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Table of Contents
Chapter 1) Administration and Governance
- 1.1 Governor's Council on Workforce Investment (CWI)
- 1.2 WIOA State Plan
- 1.3 Workforce Development Area (WDA) Designations and Agreements
- 1.4 Local Workforce Development Boards (Local WDBs)
- 1.5 WIOA Local Plans
- 1.6 Oversight and Monitoring
Chapter 2) The One-Stop (Job Center) Delivery System
- 2.1 Comprehensive Job Center Requirements and Standards of Service
- 2.2 One-Stop Delivery System
- 2.3 Structure of the One-Stop Delivery System
- 2.4 Memorandum of Understanding (MOU) for the One-Stop Delivery System
- 2.5 One-Stop Operators (OSO)
- 2.6 Job Center Branding
Chapter 3) Program Funding and Grants Management
- 3.1 WIOA Allocation Process
- 3.2 Modification of Grants
- 3.3 Transfer of Funds
- 3.4 Termination of Grants
- 3.5 Grant Closeout
Chapter 4) Fiscal Management
- 4.1 Access, Retention and Custodial Requirement for Records
- 4.2 Standards for Financial Management System
- 4.3 Reporting Requirements
- 4.4 Cash Management and Invoicing Standards
- 4.5 Cost Categories and Allowable Activities
- 4.6 Program Income
- 4.7 Sub grantee Monitoring
- 4.8 Procurement Standards
- 4.9 Property Management Standards
- 4.10 Audit and Audit Resolutions
- 4.11 Debt and Debt Collection
- 4.12 General Principles Affecting Allow ability of Costs
- 4.13 Allocation of Joint Costs
- 4.14 Cost Allocation or Indirect Cost Rates
- 4.15 Leverage Funds
Chapter 5) Non-Discrimination/Equal Opportunity and Affirmative Action
Chapter 6) Complaints, Grievances, and Appeals
Chapter 7) Individual Training Accounts and Eligible Training Programs
Chapter 8) Adult and Dislocated Worker Programs
- 8.1 Introduction and Overview
- 8.2 Eligibility
- 8.3 Program Design
- 8.4 Career Services
- 8.5 Training Services
- 8.5.1 Eligibility
- 8.5.2 Credentials
- 8.5.3 Informed Choice
- 8.5.4 Coordination of Funds
- 8.5.5 Recovery of Costs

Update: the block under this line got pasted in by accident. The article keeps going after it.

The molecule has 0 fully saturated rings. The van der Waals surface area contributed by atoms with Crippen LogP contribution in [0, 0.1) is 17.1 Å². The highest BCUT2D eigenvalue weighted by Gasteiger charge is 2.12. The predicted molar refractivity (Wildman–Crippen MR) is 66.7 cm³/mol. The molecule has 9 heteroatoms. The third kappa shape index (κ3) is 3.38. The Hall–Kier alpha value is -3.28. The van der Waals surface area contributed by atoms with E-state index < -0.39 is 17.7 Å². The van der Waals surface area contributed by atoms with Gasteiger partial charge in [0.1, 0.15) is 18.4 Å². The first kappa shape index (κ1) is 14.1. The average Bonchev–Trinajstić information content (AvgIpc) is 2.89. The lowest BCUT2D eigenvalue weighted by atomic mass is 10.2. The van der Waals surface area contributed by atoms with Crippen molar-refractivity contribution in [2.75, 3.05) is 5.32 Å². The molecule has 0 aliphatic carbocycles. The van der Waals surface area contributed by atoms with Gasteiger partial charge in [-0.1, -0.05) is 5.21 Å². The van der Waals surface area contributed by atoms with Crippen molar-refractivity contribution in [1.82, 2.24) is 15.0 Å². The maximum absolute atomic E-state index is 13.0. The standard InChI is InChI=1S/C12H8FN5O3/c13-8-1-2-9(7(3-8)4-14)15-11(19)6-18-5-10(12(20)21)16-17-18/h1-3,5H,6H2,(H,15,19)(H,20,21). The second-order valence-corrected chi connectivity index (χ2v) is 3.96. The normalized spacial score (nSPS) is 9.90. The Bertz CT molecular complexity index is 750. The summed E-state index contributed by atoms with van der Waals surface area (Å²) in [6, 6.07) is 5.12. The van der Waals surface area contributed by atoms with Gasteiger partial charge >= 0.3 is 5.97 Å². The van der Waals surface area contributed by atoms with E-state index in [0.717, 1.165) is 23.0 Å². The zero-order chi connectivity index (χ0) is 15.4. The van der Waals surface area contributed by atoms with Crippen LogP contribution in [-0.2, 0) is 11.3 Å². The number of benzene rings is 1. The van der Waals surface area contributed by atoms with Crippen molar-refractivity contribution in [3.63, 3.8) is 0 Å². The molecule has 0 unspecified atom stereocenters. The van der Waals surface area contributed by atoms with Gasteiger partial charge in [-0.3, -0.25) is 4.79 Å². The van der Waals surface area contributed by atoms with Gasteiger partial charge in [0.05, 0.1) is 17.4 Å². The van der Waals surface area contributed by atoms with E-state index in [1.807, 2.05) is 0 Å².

- 8.5.6 Expenditure Requirement
- 8.5.7 Career Pathways
- 8.5.8 Accelerated Licensure for Vets
- 8.5.9 Training vs. Individualized Career Service
- 8.5.10 Methods of Funding Training
- 8.5.11 Types of Training
- 8.6 Supportive Services
- 8.7 Program Exit
- 8.8 Follow-up Services
- 8.9 National Dislocated Worker Grants
Chapter 9) Rapid Response
Chapter 10) Youth and Young Adult Program
Chapter 11) Performance Accountability and Reporting
Chapter 12) File Documentation
- 12.1 Opening and Closing Services
- 12.2 Case Notes
About Wisconsin ESS standards development:
8.3 Program Design
8.3.4 Economic Self-Sufficiency
Last revision: July 1, 2017
One of WIOA's main purposes is to increase economic self-sufficiency (ESS) through workforce development activities.1
The U.S. Department of Labor expects local workforce development areas to follow a process for determining ESS standards for Adult and Dislocated Worker Program participants.2 The State has the discretion to develop and adopt a method for calculating ESS standards that addresses the income needs of households based on household size, ages of household members, and geographic location within the state.3 The DWD-DET, in turn, adopted a uniform approach for defining and determining ESS that is to be used statewide for Adult and Dislocated Worker Program participants.
Definition of Economic Self-Sufficiency
For purposes of the Adult and Dislocated Worker Programs, the DWD-DET defines "economic self-sufficiency" as the
minimum amount of income required for a household 4 to meet its most basic expenses, without public or private assistance.
Under WIOA, this amount must always be equal to or greater than 100 percent of the
Lower Living Standard Income Level (LLSIL),
by family size.5
In this definition, "income" means income earned from employment and includes:6
- Wages, salaries, tips, commissions and other taxable employee pay
- Net earnings from self-employment
Note: For multi-member households, income earned by members below the age of 18 should not be included.
Earned income is NOT:
- Interest or dividends
- Retirement income
- Social Security
- Unemployment benefits
- Alimony / spousal maintenance
- Child support
Wisconsin's WIOA Title I ESS Standard
State Policy Criteria
To be considered economically self-sufficient, an Adult or Dislocated Worker Program participant must:
- have individual income that meets or exceeds the ESS level for a single adult household
- if part of a multi-member household, have household income that meets or exceeds the ESS level based on the household composition.
A Dislocated Worker Program participant must meet the above criteria and one of the following:
- have individual income that meets or exceeds 80 percent of the dislocation wage
- have individual income that meets or exceeds the 75th percentile of wages for all occupations in the county of residence.7
The DWD-DET adopted a method for calculating
economic self-sufficiency levels that uses credible federal and state datasets addressing typical costs for housing, transportation, food,
health care, childcare, taxes, and other miscellaneous costs.8 This method
produces the "ESS Standard," which is statewide dataset that accounts for household composition (i.e. the number and ages of